A review of the Energy Security Board (ESB) conducted by Rhys Edwards [Edwards Review] and the energy ministers’ response was published late Friday. This document was a good read, although just as challenging to a financial analyst as writing about digital inertia.
Law, governance, and policy development are complex areas and lots of smart people have lots of well-argued opinions. I would like to compliment the energy ministers and the secretariat for publishing both the review and their prompt advice as to how the Edwards Review recommendations will be treated.
For reference, the diagram below shows the various bodies as presented in the Edwards Review. Amusingly, it doesn’t even show the Senior Committee of Energy Officials that Edwards wants to give a bigger role.
The Edwards Review stated:
“As previously discussed, it would be highly unusual if policy makers were starting governance design from scratch that you would come up with a model of three market bodies (a rule maker, a regulator and an operator) along with a fourth coordinating body to provide policy direction and market development advice.”
My own view is that a version of the ESB is pretty much exactly what is needed in the National Electricity Market (NEM). That isn’t what I thought when Finkel report was first published. At that time, I thought: ‘Why do we need another government body?” Now I think the ESB has done a job the AEMC (Australian Energy Market Commission) wasn’t doing, and additionally it has championed the ISP in a necessary way.
I still think the federal government dislikes the ESB as an organisation because it doesn’t control it. Early on, COAG made it clear that the federal, or indeed any other government, couldn’t individually task the ESB; its agenda had to come from COAG. In my view, this is an appropriate way to run co-operative federalism. But what would I know?
The need for the ESB is because:
1. It takes an independent NEM-wide view of market design and policy. Doing a good job here clearly depends very heavily on the quality of the Chair and there is a wide recognition of the good job Kerry Schott performs. An alternative body, in practice, run by the Chair of Senior Energy Officials, could never bring that degree of independence and NEM-wide view. Similarly, a market bodies’ forum with no single person in charge and without any executive responsibilities may not be very useful to anyone.
2. The ESB is, by nature, proactive looking forward. In my view, that’s what required.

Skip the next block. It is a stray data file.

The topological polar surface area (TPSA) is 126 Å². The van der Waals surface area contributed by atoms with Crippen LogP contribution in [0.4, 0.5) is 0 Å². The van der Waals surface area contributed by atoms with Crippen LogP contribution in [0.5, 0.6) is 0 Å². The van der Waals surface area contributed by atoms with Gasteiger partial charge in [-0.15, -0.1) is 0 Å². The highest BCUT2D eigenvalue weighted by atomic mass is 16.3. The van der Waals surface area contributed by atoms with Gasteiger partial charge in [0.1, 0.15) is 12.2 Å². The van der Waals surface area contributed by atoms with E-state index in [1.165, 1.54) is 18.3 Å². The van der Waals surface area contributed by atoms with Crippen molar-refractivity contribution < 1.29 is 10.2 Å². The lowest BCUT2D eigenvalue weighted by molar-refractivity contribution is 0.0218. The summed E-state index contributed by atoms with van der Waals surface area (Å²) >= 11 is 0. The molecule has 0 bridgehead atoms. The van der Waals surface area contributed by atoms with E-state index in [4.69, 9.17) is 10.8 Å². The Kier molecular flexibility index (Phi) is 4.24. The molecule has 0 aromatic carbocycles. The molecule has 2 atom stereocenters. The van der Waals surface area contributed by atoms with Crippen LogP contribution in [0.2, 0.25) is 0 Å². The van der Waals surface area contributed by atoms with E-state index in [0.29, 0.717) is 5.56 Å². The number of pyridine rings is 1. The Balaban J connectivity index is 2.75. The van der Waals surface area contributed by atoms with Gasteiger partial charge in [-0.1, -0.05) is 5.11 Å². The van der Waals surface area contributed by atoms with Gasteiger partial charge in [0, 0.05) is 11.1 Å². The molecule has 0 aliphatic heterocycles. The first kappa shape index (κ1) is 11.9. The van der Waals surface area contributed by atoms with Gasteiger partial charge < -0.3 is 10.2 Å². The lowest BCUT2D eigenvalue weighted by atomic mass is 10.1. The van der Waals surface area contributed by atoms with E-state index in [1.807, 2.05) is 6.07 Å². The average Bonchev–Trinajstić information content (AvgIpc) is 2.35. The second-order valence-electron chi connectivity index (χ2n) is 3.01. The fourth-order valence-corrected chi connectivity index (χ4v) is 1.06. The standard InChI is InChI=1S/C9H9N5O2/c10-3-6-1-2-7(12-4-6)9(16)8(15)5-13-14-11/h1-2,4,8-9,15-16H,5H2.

3. It coordinates the roles of the Australian Energy Market Commission (AEMC), the Australian Energy Regulator (AER) and the Australian Energy Market Operator (AEMO). In my view, the market development function of the AEMC might be removed and the AEMC might be tasked with developing rules that implement principles and designs of the ESB.
Different ways of doing things might be possible if the federal government was more aligned with the states, but it’s not. And even if it were there is always the possibility of strong disagreement. A policy development and advice organisation empowered by and reporting to the National Federation Reform Council and with executive responsibility still seems like a workable model to me.
Over and beyond the body, progress would be faster if a decarbonisation heading was written into the National Electricity Objective. The long-term interests of current and future Australians, most of whom are or will be electricity consumers, will be best served by a National Electricity Objective that recognises the economic and public health benefits of decarbonisation.
ESB born from shortcomings identified by Finkel and Vertigan:
“The Finkel Review focused on four key outcomes from the NEM: increased security, future reliability, rewarding consumers and lower emissions. Importantly, these outcomes were to be underpinned by the three pillars of an orderly transition, better planning system and stronger governance (Finkel, p5). The rationale for the recommendations around stronger governance in Finkel’s focus on a requirement for trusted, capable, empowered and accountable institutions, and the energy market bodies responding in a timely way to rapid changes that will occur in the NEM.”
Clearly, the recommendation for stronger governance wouldn’t have been made if the Finkel Inquiry members felt that the existing governance was sufficient. However, I’m sure there are lots of folk out there who don’t accept that the governance of the NEM did need to be strengthened. Existing governance prior to the ESB was, arguably, primarily the responsibility of the committee of officials and the AEMC.
For instance, as described in the Edwards Review as in part:
“The AEMC is responsible for developing Australia’s energy markets under national electricity and gas laws, bringing consistent decision making and regulation to the energy sector.”
I don’t think the AEMC had done a good job of market development, and it seems that others were of a similar view, which is why the ESB exists. To this day there is ongoing duplication/overlap of function between the ESB and the AEMC and this is reflected legally in that they both have rule-making powers. The Edwards review recommended that the ESB lose its rule-making power but this recommendation was specifically rejected by the energy ministers.
As dumb as I am, I feel that this means the energy ministers want to preserve a way to get things done without having to go through the AEMC. I think this reflects poorly on the AEMC and equally, perhaps the AEMC may feel it reflects poorly on the energy ministers.